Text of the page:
There is something I notice each time I travel, it is that those in 1st Class are those who are unquestionably rich and they are either very eccentric or very polite. Those in Business Class are a different breed altogether. Most of the time their tickets are paid for by their companies or other 3rd parties and they are the biggest snobs on earth. They are snobs because they really don't get it and are the most insecure people on earth. The reasons you have given in this article is just a justification for snobbery and insecurity.

  8. I cannot wholly agree with your argument.

    It is true that by virtue of being the beneficiary of a good education, you are more likely to be successful. I don't think the poor harbour grievances against "ajebo" kids who have done well at university.

    Truth be told, many of the children of our kleptocrats do not pass Jamb, SATS or IB. But we all know that there are universtites abroad who will accept you as long as you can pay. These kids then return to Nigeria and contsitute a nuisance on the streets of Ikoyi and VI. They dont have stable jobs yet they live like kings.

  9. I don't know if this is meant to be a parody or actually are your real views. If they are then the case you make is weak to put it politely. You are trying to compare traveling from Lagos to Abuja by night bus with the stress of having to cope with delays at MM2 while sitting in the Business Class lounge and complaining that the drinks are not cold enough.

    Maybe your wonderful and gracious father should also have given you the privilege of traveling by night bus as well. Poverty is not funny and nobody aspires to it but the only people I admire are those who have those privileges and options to be in "flying class" but deny themselves so that they can experience "night bus".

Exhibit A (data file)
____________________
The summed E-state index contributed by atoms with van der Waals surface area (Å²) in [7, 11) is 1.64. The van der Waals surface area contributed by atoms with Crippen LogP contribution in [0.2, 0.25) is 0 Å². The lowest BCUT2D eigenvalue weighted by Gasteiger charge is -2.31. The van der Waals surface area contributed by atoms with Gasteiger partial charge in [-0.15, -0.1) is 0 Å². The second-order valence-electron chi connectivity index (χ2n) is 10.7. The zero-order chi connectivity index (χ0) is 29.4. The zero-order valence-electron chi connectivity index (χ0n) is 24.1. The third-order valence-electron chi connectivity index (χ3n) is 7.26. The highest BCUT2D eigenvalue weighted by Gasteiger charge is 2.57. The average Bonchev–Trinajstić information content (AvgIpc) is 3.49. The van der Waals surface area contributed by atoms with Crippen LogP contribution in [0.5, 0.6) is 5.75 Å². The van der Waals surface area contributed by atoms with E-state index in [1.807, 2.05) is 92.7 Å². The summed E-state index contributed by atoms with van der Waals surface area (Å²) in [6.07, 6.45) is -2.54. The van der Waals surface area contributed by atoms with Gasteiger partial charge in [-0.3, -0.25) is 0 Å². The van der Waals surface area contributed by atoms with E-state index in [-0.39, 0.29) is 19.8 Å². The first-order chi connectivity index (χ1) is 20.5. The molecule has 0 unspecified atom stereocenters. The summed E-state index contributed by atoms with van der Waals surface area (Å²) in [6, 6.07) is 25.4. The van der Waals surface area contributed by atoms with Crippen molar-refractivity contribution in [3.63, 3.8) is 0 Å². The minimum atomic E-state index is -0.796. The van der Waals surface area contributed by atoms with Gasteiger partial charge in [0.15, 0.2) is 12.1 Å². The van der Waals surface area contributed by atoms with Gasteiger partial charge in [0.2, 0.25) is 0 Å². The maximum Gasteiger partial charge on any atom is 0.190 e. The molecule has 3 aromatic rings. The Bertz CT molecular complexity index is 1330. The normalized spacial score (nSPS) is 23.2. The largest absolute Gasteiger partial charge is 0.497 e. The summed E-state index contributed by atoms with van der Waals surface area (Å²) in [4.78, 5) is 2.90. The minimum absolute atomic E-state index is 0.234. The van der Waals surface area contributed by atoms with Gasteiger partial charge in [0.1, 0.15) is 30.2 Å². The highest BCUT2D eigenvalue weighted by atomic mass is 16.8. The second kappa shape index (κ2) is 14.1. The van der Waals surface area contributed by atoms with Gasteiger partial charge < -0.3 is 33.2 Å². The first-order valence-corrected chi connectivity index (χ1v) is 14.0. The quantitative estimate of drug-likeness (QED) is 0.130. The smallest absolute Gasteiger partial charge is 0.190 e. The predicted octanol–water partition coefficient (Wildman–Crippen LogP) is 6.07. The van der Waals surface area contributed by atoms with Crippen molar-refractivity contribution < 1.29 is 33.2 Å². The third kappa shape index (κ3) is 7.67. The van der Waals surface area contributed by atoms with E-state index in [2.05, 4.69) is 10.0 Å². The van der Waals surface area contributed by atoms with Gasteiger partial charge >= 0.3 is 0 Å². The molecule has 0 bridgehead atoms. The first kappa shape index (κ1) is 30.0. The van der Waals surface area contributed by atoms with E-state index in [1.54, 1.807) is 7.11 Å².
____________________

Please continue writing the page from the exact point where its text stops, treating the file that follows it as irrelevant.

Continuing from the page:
To some extent I fall into that category because I decided to leave the shadows of my famous and illustrious uncle and not choose a career in finance. Everyone thought I was crazy and I still do too sometimes but the ride was worth it.

    Mike Osime a famous Nigerian in the tech and capital markets space told me once that he realized he was doing his son no good by allowing him to study in England when the business he will come back to run is in Nigeria. He brought the boy back home to get him grounded in Nigeria. The guy came back from school once and someone had beaten him and he didn't just know why the guy did it. He warned his son never to come home defeated but to be the one who defeats and that changed the boy for good. Next time he came home from school he was more confident that he beat up someone who was "trying him". Not that I encourage violence but that is the Nigerian reality.

    There is something I notice each time I travel, it is that those in 1st Class are those who are unquestionably rich and they are either very eccentric or very polite. Those in Business Class are a different breed altogether. Most of the time their tickets are paid for by their companies or other 3rd parties and they are the biggest snobs on earth. They are snobs because they really don't get it and are the most insecure people on earth. The reasons you have given in this article is just a justification for snobbery and insecurity.

    1. And it is because I had the opportunity to experience that "night bus" that I know success is just as difficult for the rich as it is for the poor. As Jesus said, it is difficult for a rich man to pass through the eye of a needle, so also is it for the children of rich people to become successful. The comfort gets in their way.

      My general point which you seemed to have completely missed is that your struggle to come to a point in your life shouldn't matter as much as the fact that your deserve it through your hardwork. After all there are poor people who have come through the ranks by hook and crook too, no?

  10. I think you got your arguments crossed here, Iyin. There is a place for the aristocracy and their children within every society. The problem in Nigeria isn't just the usual dislike that the poor have for the rich, it's also the deep innate distrust borne of the fact that a majority of said wealthy have accessed their wealth through means that directly or indirectly deprive the common man of his own opportunities.

    The examples for this are all over; giving import licenses to a few and denying everyone else, giving out contracts at whim, sealing off entire industries from competition and sometimes outright stealing. Like it or not, the children of today's subsidy thieves will grow up to be aristocrats tomorrow, whether their parents deserved their wealth or not.